There’s another one, this is one of my favorites: Our neonatologist, one of their innovations is that they have figured out a better way to treat neonatal abstinence syndrome, which is what babies have when they’re born to addicted mothers. Normally, those babies go to the NICU. In the NICU, they’re in a little plastic isolette, and they get a lot of medications to help ease them through the physical withdrawal. But what our neonatologist figured out is that you can dramatically reduce the amount of medications the babies get, but you can’t leave them in a little plastic isolette. You can decrease the medications, but you have to snuggle them. One of our service activities that students can sign up for is to get trained in the NICU, go into the NICU and snuggle the babies, which I’m just about to sign up for myself, because it sounds amazing to me. I’ll do it.

There are a whole bunch of different projects they do. And because they’re student run, students can come in and start a new group. Sometimes, over time, the need for one will fade. 

A lot of people ask, do you have a student-run free clinic that students can work in? And the answer to that is no, because we have a free academic medical center. Massachusetts passed a law five years before the Affordable Care Act that said everybody has to have insurance, and we hugely expanded Medicaid. So 98% of the population of Massachusetts is insured. But you’ve still got to take care of the other two percent, and they come to either our hospital system or there’s Baystate in Springfield, which is a couple hours away. We don’t need a free clinic because we are a free clinic. It doesn’t matter if they qualify for insurance. It doesn’t matter if they don’t have any money. Either we will get them signed up if they qualify, or if they don’t, we just take care of them. That includes all their medications, all their testing, all their visits, all their whatever.

Given BU’s focus on serving the underserved, do you feel that the MCAT helps or hinders that mission? Any plans to go MCAT-optional? [13:07]

I don’t have plans to go MCAT optional because I believe that more information about candidates is better. Hopefully the most important question that we’re trying to answer with any application is, who are you? And what do you bring to the table? That’s really the big picture question that we’re trying to figure out about every single applicant. But more specifically, one question is, the most important one of all is, are you going to be able to manage the curriculum? How the MCAT helps us is it allows us to understand students’ performance, particularly in institutions that we’re not as familiar with.

For example, you’re in California, right? I had, before a couple of years ago, never heard of Cal State Fullerton, never heard of that place. I don’t know where it is. I don’t know what kind of education it offers. I don’t know if it has small 50-person classes or 500-person classes. I don’t know if anyone can go there. But what I do know is that a lot of people who are smart and ambitious will go to that college because that’s what’s available to them. It’s inexpensive. Maybe they can live at home; they may have home responsibilities, they need to take care of things at home, or they have to help the younger siblings, whatever. That doesn’t make them less smart or good doctors. It just means that’s what they did. If I have the MCAT, then I can help understand the answer to the question, are they going to be able to succeed in medical school? I don’t have any plans to get rid of that because I don’t particularly want to fall into the trap of relying on your school’s fanciness.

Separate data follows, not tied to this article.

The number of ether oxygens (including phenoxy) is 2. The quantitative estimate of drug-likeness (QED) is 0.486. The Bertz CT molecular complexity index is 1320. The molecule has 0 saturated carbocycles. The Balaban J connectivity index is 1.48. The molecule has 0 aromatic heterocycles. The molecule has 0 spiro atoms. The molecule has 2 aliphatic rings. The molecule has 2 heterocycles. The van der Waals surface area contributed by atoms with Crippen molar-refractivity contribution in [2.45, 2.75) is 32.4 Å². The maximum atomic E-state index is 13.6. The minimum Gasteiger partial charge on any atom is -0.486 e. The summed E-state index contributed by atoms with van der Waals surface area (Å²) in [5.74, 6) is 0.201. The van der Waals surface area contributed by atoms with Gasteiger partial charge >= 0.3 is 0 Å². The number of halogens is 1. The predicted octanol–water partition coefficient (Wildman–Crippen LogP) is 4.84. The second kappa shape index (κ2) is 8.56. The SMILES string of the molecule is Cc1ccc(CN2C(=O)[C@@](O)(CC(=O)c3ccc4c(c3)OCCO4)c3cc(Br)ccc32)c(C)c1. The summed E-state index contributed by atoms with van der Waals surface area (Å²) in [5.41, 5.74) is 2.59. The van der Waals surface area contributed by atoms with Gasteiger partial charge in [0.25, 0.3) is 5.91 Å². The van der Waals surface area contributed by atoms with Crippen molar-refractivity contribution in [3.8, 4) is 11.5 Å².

The other thing that’s part of our social justice mission is to recruit as diverse of a class as possible. The important thing with the MCAT is really how you use it. The most important thing is not to have strict cut-offs. Because if you cut people off, then you’re definitely going to cut some people out. A test is not everything. That’s why we don’t have any cut-offs. We try to, as I said, understand everybody in context. If you use the MCAT as evidence of somebody’s academic ability or predictive ability in terms of success in medical school, that’s what it’s intended for. If you’re using it as a sign of medical school quality, or quality of the student body, or rankings factors, there’s a problem.

Yes, there is a huge problem with that. The real problem is that people can just fudge it. Most medical schools have way more applicants than they can accept. If you’re trying to game the rankings system, then fine, just take the people with the highest MCAT scores and ignore the rest. But is that really what is going to make good doctors? No.

Do you have any advice for premeds about to take the MCAT? [16:06]

My overall advice would be to believe what the AAMC is telling people. It’s pretty easy to think that they’re trying to make it as hard as they can and they’re trying to weed people out. The AAMC is not; they’re trying to make a fair and valid test. They really, really do want to make it so that people have equal access. When they give you an outline for the test, for example, and say, “Here’s what’s on it,” that really is what’s on it. Some of the best resources are to be found on their website.